Tuesday, July 07, 2009

More Trust, Less Cardwall

Last weekend, at the Hacker B&B, I mentioned to Jason Rudolph that my current team has no cardwall. He was a bit surprised and asked what we do have.

We track what needs to be done in 3 stacks: Eventually, This Release, and Tech.

Our stakeholder gives us requirements all the time. We also think of things that need to be done on a fairly regular basis. All requirements are captured on an index card with about 5 to 6 words. These cards are not the entire story (pardon the pun), instead they are a placeholder for a conversation. That's fairly standard for the projects that I'm a part of.

New cards are put in Eventually, unless they need to be done for This Release. When a card is done, it's put in a Done stack. Our stakeholder goes through the Done cards every few days and discards them after a quick once-over.

That's it for requirements. It's a very slim process. We estimate at the release level, not the card level.

Some cards are purely technical. We put those in the Tech stack and the team prioritizes as they wish. In general we work on Tech cards when no-one is available to pair. However, sometimes a Tech card is the highest priority and it can get picked up instead of a This Release card.

I mentioned to Jason that I believe we can be successful with this process because of the trust that our stakeholder has in us. As a consultant, I always felt like a vendor instead of a partner. Now that I'm full-time, we're all on the same team. When you're on the same team you don't seem to need as much ceremony and information radiation. This definitely isn't universal, but it's been my experience since I joined DRW.

I definitely prefer the slimmed down process, but I only see it working in an environment with a very high level of trust.

Update: Credit due to Chris Zuehlke for leading the fight for the slimmed down approach. We are more productive thanks to his efforts.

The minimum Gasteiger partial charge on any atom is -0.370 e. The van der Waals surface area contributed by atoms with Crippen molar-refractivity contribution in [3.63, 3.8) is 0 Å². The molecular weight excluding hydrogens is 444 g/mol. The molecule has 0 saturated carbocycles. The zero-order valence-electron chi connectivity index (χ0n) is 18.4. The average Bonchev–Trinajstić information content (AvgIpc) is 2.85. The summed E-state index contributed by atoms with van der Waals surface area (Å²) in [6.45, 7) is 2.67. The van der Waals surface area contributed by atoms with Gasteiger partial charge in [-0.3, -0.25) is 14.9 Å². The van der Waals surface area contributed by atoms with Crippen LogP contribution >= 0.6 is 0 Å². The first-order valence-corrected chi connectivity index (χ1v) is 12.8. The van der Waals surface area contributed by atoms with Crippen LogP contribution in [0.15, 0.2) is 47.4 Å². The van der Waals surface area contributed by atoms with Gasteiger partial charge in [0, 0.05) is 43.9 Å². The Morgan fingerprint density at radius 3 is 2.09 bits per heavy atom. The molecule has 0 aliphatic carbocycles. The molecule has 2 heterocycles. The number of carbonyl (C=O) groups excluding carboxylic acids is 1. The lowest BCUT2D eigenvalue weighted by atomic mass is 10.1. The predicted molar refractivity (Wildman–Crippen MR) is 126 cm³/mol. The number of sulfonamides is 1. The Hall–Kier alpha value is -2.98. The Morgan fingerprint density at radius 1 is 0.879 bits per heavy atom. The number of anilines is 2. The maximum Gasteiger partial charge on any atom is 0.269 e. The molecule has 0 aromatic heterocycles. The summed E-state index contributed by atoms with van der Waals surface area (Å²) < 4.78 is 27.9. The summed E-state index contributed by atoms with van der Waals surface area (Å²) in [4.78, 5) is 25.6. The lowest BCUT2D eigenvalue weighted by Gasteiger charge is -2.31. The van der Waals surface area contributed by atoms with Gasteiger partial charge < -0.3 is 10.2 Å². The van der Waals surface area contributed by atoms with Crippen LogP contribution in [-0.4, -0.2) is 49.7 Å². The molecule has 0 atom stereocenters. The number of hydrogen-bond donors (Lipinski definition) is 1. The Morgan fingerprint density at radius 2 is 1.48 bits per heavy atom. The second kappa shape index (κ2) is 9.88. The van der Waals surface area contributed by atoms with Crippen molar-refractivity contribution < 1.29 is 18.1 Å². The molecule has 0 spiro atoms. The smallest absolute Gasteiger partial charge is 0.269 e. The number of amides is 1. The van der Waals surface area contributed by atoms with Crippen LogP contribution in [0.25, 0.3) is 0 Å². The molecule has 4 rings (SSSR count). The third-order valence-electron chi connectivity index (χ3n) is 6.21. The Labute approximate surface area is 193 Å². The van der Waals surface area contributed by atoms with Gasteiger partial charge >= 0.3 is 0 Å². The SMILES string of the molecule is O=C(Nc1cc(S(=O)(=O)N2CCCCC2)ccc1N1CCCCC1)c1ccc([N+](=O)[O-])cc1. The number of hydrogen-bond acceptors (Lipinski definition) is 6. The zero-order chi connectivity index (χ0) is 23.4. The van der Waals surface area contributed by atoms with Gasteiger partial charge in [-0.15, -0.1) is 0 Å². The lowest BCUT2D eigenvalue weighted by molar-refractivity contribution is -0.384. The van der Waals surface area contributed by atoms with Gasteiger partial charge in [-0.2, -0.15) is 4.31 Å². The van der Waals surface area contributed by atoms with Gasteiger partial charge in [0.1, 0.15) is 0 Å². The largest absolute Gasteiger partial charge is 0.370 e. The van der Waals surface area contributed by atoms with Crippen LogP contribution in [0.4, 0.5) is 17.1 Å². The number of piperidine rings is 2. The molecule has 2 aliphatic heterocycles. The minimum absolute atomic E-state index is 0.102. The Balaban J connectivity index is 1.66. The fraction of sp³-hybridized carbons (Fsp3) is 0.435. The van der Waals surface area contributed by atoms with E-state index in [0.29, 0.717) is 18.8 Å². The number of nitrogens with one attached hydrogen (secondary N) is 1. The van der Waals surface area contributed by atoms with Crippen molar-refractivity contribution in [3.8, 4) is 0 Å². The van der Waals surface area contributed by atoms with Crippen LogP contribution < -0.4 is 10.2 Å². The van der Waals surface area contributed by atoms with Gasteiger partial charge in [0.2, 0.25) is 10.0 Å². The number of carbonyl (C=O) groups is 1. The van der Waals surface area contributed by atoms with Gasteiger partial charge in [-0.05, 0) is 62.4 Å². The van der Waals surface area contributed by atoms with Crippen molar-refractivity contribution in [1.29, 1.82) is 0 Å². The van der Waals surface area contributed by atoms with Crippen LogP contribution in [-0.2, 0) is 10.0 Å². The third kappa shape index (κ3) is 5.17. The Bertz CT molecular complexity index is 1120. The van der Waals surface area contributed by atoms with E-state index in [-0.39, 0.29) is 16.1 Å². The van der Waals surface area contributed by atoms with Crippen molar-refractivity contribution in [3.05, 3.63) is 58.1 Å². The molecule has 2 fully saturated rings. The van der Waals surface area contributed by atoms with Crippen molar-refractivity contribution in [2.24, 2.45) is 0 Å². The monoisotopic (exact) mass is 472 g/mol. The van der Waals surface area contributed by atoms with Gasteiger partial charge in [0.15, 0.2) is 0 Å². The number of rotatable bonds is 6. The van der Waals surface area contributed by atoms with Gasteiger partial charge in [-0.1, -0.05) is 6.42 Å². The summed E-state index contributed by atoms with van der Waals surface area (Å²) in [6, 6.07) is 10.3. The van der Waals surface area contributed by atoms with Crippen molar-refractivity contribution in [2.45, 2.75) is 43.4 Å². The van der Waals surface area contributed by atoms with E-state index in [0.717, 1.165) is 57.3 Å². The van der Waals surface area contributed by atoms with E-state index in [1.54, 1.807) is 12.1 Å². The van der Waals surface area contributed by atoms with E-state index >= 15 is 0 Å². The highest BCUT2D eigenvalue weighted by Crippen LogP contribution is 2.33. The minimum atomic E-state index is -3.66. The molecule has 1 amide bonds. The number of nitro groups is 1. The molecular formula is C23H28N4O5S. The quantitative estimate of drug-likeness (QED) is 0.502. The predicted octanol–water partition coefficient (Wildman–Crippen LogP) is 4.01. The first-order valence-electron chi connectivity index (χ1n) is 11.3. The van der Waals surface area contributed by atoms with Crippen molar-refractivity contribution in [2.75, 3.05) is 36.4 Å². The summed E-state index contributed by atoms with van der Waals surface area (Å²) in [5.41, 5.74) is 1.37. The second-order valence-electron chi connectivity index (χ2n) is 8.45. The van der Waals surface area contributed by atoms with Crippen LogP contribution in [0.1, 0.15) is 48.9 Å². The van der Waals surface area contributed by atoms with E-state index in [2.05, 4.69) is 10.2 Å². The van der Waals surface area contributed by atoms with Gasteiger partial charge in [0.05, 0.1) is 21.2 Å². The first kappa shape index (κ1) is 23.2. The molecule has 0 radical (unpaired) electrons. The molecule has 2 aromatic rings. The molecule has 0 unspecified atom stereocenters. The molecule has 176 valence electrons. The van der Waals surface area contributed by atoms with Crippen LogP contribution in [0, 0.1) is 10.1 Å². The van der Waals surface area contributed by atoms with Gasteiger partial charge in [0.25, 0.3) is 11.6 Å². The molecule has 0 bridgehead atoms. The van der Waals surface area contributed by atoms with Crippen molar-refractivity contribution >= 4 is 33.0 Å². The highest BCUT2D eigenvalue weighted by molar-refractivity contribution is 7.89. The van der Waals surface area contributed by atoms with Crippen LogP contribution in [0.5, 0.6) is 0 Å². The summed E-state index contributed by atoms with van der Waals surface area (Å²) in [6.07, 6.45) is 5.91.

1. I've found that most of what we call process in software development is created to allow non-trusting parties to collaborate successfully. Once you're in an environment with a high level of trust, I've found that a ton of the process can simply fall away. How is trust established? Through repeated successful deliveries.

  2. Anonymous9:33 PM

    Dave, I agree. Thanks for the comment.

  3. I do the same thing, more or less (down to the "now", "future" and "tech" categorizations), but keep it all as lines in a TODO file at the root of the version control repository. If something needs more writing that reasonably fits into a line (say, we had some IM conversation that needs to be preserved), this goes on to a wiki page and a hyperlink goes on the line (after a meaningful title).

  4. Anonymous9:26 PM

    Hi Alex,
    I like it! I think cards works better for us because it allows our stakeholder the be hands on if he wishes. But, I expect that will vary by stakeholder. There's clearly no "right" way in that case.

    I hope you're doing well.

    Cheers, Jay

  5. You might find Liz Keogh's somewhat opposing thoughts on how to handle technical stories in her blog post from last autumn rather interesting:
    Feature Injection & Handling Technical Stories


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